As for me, I try to do all editing at the maximum resolution/file size the original image has. Images for the web get converted to 72 dpi and a maximum size of 800 pixels on the longest side - usually 800 x 535 for an uncropped image. To print, I go back to the original large file, set dpi to somewhere between 200-300, and crop the image to fit on A4 paper.

 

Robert Delfs

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James, what if you had aspirations of developing a good reputation and moving towards being a pro. You then would want to represent your work in the best light.

 

ps I'm not quiting my day job anytime soon.

 

But, then bob and the other poster raise interesting points that sometimes the ultra-crop is acceptable in the end anyway.

 

Thanks for the discussion as I was curious. I have never cropped beyond what I thought would still allow a 8x10 from my CP5000. I always thought that if someone really like the picture and asked for a print I would be embarrassed to say Ah, I can only print you a 4x6 maximum.

 

But, I also agree with Bob, I don't consider the failures a loss, I actually like to analyze them and learn and adjust. I think that is what I love about photography. The same as golf for me. No matter how great a shot you get there is always another you want or, something you wish you would have been able to get on the same dive.

 

I will add a new category to my library as web only.

 

:) What no tongue Bob?

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James, what if you had aspirations of developing a good reputation and moving towards being a pro. You then would want to represent your work in the best light.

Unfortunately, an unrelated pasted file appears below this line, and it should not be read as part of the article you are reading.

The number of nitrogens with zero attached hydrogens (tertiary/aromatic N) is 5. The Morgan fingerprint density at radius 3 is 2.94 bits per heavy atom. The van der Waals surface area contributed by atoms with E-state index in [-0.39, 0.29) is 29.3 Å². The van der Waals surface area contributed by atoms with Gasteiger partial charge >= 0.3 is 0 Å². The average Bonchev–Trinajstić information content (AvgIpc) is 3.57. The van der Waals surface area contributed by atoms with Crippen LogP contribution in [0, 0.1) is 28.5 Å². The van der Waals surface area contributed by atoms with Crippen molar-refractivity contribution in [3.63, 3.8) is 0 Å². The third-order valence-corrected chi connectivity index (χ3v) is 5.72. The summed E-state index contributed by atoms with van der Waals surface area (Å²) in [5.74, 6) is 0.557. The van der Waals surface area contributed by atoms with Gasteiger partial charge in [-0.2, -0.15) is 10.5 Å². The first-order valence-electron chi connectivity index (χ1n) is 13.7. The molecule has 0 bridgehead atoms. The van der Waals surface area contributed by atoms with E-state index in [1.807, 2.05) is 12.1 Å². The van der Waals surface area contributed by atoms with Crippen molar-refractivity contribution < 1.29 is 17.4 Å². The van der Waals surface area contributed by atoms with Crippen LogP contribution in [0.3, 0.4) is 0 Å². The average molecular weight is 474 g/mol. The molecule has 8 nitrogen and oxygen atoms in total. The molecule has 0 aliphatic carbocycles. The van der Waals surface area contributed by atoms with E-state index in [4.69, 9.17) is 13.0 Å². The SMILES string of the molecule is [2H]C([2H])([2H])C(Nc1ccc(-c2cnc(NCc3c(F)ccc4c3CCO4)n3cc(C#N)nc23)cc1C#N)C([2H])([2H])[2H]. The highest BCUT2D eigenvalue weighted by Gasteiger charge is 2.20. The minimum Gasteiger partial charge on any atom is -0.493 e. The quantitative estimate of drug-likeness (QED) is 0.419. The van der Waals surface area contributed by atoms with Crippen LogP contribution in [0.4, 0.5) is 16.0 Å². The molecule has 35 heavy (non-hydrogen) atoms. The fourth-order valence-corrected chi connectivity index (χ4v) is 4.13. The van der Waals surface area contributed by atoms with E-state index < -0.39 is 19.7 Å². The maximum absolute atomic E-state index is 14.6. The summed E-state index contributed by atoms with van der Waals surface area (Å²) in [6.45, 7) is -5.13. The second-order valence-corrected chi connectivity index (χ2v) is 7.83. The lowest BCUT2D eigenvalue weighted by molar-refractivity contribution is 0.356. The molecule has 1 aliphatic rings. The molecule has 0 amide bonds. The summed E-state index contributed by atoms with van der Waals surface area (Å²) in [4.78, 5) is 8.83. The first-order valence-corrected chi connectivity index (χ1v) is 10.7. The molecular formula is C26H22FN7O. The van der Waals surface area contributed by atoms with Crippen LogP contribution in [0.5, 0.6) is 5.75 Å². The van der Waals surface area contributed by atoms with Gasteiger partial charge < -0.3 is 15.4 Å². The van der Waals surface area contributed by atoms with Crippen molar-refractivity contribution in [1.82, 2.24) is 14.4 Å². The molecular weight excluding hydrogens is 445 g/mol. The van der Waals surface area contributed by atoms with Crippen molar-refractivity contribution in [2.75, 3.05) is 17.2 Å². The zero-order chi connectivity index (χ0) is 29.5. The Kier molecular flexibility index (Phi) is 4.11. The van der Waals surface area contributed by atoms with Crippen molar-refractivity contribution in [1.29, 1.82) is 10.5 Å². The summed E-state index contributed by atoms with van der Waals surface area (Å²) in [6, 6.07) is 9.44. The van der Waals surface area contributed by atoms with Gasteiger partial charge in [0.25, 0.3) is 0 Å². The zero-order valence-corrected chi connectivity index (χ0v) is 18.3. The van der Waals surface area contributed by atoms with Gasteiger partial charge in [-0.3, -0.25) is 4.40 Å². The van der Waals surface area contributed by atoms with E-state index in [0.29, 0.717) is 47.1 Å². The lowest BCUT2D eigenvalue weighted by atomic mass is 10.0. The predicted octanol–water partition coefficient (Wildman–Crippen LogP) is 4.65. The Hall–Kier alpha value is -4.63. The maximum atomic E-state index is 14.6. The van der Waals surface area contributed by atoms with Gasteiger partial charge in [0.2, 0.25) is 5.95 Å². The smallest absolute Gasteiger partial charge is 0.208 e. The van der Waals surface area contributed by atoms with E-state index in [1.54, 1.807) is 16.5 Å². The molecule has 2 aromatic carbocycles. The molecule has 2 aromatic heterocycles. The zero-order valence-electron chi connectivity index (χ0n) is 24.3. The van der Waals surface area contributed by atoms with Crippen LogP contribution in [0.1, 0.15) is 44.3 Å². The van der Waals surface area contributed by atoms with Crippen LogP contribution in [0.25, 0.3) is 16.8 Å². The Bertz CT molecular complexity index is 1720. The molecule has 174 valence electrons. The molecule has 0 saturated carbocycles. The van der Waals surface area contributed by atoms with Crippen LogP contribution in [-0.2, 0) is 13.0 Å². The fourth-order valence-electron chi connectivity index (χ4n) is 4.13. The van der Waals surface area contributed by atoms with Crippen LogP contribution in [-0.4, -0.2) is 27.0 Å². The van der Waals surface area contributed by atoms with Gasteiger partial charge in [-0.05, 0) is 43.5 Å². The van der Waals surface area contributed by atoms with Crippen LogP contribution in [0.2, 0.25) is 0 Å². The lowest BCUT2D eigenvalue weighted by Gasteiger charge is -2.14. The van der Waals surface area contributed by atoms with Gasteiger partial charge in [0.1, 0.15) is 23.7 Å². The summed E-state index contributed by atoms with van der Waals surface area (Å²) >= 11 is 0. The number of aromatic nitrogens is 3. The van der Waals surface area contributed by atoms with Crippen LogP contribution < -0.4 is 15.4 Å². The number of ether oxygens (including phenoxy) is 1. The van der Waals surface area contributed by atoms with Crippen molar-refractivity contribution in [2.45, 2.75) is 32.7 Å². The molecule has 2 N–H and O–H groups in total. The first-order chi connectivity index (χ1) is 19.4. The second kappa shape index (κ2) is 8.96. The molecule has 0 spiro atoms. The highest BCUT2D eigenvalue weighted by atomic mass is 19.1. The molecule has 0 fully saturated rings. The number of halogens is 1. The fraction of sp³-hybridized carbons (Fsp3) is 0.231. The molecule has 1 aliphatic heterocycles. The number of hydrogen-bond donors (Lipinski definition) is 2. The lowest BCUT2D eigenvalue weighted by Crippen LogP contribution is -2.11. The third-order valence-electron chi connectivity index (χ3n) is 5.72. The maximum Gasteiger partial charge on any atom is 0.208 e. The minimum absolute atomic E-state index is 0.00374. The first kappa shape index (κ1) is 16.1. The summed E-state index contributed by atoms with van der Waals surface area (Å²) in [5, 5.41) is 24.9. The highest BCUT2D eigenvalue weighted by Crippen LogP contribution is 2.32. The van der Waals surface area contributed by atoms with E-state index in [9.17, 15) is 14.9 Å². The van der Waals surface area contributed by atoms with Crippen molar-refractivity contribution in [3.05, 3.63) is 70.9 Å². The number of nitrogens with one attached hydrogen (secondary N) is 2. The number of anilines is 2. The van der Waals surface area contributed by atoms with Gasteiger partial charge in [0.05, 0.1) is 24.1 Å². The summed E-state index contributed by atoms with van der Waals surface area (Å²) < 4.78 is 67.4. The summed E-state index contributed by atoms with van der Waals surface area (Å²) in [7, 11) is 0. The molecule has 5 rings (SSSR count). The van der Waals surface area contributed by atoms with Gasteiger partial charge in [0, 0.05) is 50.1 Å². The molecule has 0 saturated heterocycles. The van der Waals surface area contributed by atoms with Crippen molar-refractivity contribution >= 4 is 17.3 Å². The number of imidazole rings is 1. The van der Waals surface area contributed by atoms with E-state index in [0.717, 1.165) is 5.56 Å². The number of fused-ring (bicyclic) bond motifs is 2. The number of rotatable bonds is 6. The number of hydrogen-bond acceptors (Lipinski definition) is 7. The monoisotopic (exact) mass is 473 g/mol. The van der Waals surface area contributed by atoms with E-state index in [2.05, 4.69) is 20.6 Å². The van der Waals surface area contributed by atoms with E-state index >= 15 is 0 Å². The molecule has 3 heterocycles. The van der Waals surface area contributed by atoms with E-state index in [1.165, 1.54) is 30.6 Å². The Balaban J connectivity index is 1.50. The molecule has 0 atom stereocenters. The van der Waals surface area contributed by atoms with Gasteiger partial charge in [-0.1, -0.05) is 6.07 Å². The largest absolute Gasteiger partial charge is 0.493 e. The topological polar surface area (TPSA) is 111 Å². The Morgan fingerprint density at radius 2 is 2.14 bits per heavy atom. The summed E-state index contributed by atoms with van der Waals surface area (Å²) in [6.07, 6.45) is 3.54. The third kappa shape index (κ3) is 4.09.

James has no such aspirations! :)

 

You could categorize you images as "best of", "worthy of show", "all the crap I shot" and let the user select. My database does that. You can see an example here. It's not my current database but it's where I first developed it.

 

I think that when you create a gallery, you need to decide whether you want to (a) put forth your best photographic work, (B) document your experiences, or © try to teach. There are examples of each of these three approaches and what a person wants effects his opinion of how a gallery should be presented.

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I'd like to add to this debate that editorial and advertising customers like to see a bit of space in our images, so that they can crop them or run text over them etc to suit their needs. Whereas for a slide photo-competition you want full corner to corner impact. Photo competition winning shots are not necessarily the best images for commercial use.

 

So I guess it is all about getting our images right for their required use. Plentiful negative space for editorial and advertising, full frame action for competitons and max punch in as few pixels as possible for the web. I'll be taking three shots of everything I see from now on...

 

The other area for digi images is for projection where it doesn't improve quality to go beyond screen image size.

 

IMO

 

Alex

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Interesting points Alex. I had never thought of taking pictures with different uses in mind for the same subject.

 

Usually I am bracketing and changing positions and lighting but trying to fill the frame as much a possible.

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As long as the shooter reveals how the image was created - I don't care if they are crops. Frankly, though, most images I shoot that need more than 20% cropped (or more than 5min of photoshop editing) goes straight to the trash.

 

For any of you that have Chris Newbert's Within a Rainbow Sea - I think many of the great macro shots in that book are actually crops from larger images - the DOF just seems too large. For our purposes I like to know how an image was created so I can go out and practice a given technique, but if the image can't be created in the camera it would be a waste of time!